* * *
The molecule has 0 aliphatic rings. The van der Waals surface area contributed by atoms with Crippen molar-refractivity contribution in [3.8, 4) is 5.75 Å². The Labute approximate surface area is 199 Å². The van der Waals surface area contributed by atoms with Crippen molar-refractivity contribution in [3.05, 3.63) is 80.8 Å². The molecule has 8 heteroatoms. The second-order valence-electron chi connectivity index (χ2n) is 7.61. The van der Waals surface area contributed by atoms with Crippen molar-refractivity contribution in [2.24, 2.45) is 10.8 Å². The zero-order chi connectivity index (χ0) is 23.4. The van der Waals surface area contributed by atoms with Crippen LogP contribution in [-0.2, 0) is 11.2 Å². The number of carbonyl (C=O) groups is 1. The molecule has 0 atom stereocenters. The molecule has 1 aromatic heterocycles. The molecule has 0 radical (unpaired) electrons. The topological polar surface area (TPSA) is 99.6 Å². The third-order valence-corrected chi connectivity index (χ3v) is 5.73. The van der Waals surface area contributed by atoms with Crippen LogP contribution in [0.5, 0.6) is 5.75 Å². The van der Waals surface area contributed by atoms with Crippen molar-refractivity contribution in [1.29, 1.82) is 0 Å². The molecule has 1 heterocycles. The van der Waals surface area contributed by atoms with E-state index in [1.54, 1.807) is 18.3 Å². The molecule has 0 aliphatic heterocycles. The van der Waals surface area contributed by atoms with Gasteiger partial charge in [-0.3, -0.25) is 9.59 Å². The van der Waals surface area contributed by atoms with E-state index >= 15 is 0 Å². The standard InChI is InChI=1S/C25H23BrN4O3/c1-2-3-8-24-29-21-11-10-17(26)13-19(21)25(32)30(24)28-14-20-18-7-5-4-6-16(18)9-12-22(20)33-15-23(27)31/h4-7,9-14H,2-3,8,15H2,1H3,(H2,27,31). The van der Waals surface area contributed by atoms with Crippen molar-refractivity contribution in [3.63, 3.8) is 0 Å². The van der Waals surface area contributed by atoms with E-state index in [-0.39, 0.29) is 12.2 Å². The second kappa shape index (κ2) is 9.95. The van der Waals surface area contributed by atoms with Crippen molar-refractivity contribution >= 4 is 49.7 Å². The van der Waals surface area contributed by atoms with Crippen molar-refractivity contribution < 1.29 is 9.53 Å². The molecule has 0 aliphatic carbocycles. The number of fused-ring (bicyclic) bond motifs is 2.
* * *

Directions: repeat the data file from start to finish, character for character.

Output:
The molecule has 0 aliphatic rings. The van der Waals surface area contributed by atoms with Crippen molar-refractivity contribution in [3.8, 4) is 5.75 Å². The Labute approximate surface area is 199 Å². The van der Waals surface area contributed by atoms with Crippen molar-refractivity contribution in [3.05, 3.63) is 80.8 Å². The molecule has 8 heteroatoms. The second-order valence-electron chi connectivity index (χ2n) is 7.61. The van der Waals surface area contributed by atoms with Crippen molar-refractivity contribution in [2.24, 2.45) is 10.8 Å². The zero-order chi connectivity index (χ0) is 23.4. The van der Waals surface area contributed by atoms with Crippen LogP contribution in [-0.2, 0) is 11.2 Å². The number of carbonyl (C=O) groups is 1. The molecule has 0 atom stereocenters. The molecule has 1 aromatic heterocycles. The molecule has 0 radical (unpaired) electrons. The topological polar surface area (TPSA) is 99.6 Å². The third-order valence-corrected chi connectivity index (χ3v) is 5.73. The van der Waals surface area contributed by atoms with Crippen LogP contribution in [0.5, 0.6) is 5.75 Å². The van der Waals surface area contributed by atoms with Crippen molar-refractivity contribution in [1.29, 1.82) is 0 Å². The molecule has 1 heterocycles. The van der Waals surface area contributed by atoms with E-state index in [1.54, 1.807) is 18.3 Å². The molecule has 0 aliphatic heterocycles. The van der Waals surface area contributed by atoms with Gasteiger partial charge in [-0.3, -0.25) is 9.59 Å². The van der Waals surface area contributed by atoms with E-state index >= 15 is 0 Å². The standard InChI is InChI=1S/C25H23BrN4O3/c1-2-3-8-24-29-21-11-10-17(26)13-19(21)25(32)30(24)28-14-20-18-7-5-4-6-16(18)9-12-22(20)33-15-23(27)31/h4-7,9-14H,2-3,8,15H2,1H3,(H2,27,31). The van der Waals surface area contributed by atoms with Crippen molar-refractivity contribution in [3.63, 3.8) is 0 Å². The van der Waals surface area contributed by atoms with E-state index in [-0.39, 0.29) is 12.2 Å². The second kappa shape index (κ2) is 9.95. The van der Waals surface area contributed by atoms with Crippen molar-refractivity contribution >= 4 is 49.7 Å². The van der Waals surface area contributed by atoms with Crippen molar-refractivity contribution < 1.29 is 9.53 Å². The molecule has 0 aliphatic carbocycles. The number of fused-ring (bicyclic) bond motifs is 2.